Dr. Sean Young Discusses Ingestibles

Endoscopy pill, courtesy of Wikipedia.

Endoscopy pill, courtesy of Wikipedia.

1. What future do you see for implantable and ingestible devices?  Is healthcare going to be the main driver or do you see other applications as well?

Implantable and ingestible devices have an exciting future ahead. People want easy ways to solve problems. We know that pills are popular because of that reason. Taking a pill is one of the easiest ways for people to address medical problems and it has revolutionized health behavior and the healthcare business. Ingestible devices will have a similar path, especially as sensors for tracking getting better and people get more comfortable using them.   I think one of the most exciting potential advances in this area will be in medication adherence. Only about 50% of people adhere to their prescribed medication regimens, and this leads to huge health care consequences in deaths and billions of dollars spent that could be used if people were more adherent. Researchers currently struggle with knowing whether people are taking their medications. For example, large clinical trials test whether new medications are effective in reducing disease. Those studies assume that people are taking their medications. They assume that if the drug doesn't prevent and reduce disease that it's because the drug didn't work. But often, it's because people didn't take the medication. This means that a lot of money is being spent on testing drugs and that these drugs appear to not be working, but not because they aren't helpful, but because people aren't taking them.

There are already devices being tested that could monitor whether people are taking medications. There are sensors that can detect when a drug has been ingested. These devices can be used to notify doctors and other people making healthcare decisions with the patient. There are a lot of potential ethical issues with these devices. For example, if lack of adherence to medication causes so many deaths and costs so much money, and if we had the ability to track who was adhering to their medication, then might their be penalties for people who didn't adhere to their prescribed medication?  These types of questions need to be studied and make ingestible devices an exciting area in the future where we need to understand the costs and benefits of these technologies.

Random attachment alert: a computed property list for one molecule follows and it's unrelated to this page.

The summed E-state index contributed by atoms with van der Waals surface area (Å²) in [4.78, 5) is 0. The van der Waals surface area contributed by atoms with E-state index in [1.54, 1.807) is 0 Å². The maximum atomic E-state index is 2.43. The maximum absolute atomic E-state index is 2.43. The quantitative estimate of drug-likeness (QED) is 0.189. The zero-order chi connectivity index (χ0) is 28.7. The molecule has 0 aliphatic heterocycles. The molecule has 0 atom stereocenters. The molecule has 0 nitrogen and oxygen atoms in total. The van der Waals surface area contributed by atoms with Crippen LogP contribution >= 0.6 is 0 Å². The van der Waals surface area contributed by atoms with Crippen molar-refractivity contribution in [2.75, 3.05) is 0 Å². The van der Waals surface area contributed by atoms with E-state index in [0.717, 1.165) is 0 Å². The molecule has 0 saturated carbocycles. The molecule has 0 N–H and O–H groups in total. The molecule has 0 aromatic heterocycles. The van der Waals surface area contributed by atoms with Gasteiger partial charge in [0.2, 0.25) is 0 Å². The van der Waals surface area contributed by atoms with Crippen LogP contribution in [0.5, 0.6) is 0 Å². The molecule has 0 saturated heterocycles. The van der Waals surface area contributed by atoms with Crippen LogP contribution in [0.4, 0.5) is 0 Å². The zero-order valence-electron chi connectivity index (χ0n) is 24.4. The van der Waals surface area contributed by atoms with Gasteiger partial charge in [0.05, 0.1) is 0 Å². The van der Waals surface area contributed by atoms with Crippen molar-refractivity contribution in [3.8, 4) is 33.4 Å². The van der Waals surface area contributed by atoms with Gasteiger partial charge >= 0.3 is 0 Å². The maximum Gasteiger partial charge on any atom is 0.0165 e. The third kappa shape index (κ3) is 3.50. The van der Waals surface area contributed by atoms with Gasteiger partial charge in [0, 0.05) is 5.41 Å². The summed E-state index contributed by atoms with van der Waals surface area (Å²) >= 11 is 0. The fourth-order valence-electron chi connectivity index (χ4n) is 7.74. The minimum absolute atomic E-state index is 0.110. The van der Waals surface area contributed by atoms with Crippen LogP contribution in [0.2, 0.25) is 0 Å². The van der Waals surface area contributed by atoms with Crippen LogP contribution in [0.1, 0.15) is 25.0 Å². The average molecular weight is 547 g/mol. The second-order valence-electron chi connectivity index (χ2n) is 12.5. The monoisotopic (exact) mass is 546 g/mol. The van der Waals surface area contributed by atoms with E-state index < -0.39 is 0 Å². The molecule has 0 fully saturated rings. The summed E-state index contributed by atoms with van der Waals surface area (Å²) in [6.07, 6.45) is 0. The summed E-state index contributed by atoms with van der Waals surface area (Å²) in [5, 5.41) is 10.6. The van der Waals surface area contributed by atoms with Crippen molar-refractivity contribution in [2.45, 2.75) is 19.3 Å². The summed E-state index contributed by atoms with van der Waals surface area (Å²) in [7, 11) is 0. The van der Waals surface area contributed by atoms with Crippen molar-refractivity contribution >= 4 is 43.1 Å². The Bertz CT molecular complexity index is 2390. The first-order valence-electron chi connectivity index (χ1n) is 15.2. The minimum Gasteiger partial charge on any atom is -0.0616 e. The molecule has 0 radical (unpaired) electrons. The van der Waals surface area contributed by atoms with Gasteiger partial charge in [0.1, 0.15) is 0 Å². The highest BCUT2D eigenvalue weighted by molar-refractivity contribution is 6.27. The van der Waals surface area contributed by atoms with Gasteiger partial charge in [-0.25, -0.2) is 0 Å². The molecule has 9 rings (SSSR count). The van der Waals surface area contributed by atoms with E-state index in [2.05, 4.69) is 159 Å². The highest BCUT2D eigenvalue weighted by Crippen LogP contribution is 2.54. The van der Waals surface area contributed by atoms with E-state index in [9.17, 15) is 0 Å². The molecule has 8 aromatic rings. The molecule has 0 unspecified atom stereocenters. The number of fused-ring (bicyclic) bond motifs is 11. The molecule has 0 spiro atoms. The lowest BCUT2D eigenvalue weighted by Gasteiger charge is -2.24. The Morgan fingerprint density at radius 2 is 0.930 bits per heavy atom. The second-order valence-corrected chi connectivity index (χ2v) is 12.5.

Your question also asked about whether these devices would only be used in healthcare. Yes, healthcare is the main driver for these devices right now in order to diagnose and treat disease. But other application areas exist too and are growing. For example, the ingestible pills I mentioned are also being used in areas of cybersecurity

2. You recently tweeted a meeting to discuss ingestibles with Intel.  What contributions are they making in this field?

Intel is a sponsor for the University of California, Institute for Prediction Technology (UCIPT). We met to discuss our current collaborations, like our Freshman200 study where we attempt to predict student health and well being, and a study we are doing to test how Intel/Basis bands compare to standard tools for measuring fitness and sleep. We also discussed future ideas within wearables, but I unfortunately can not go into the details of those discussions right now.

3. Do you think ingestibles are going to be more accurate at detection human bodily functions and behavior than external devices?  Or are they designed for people who are to lazy to wear wearables?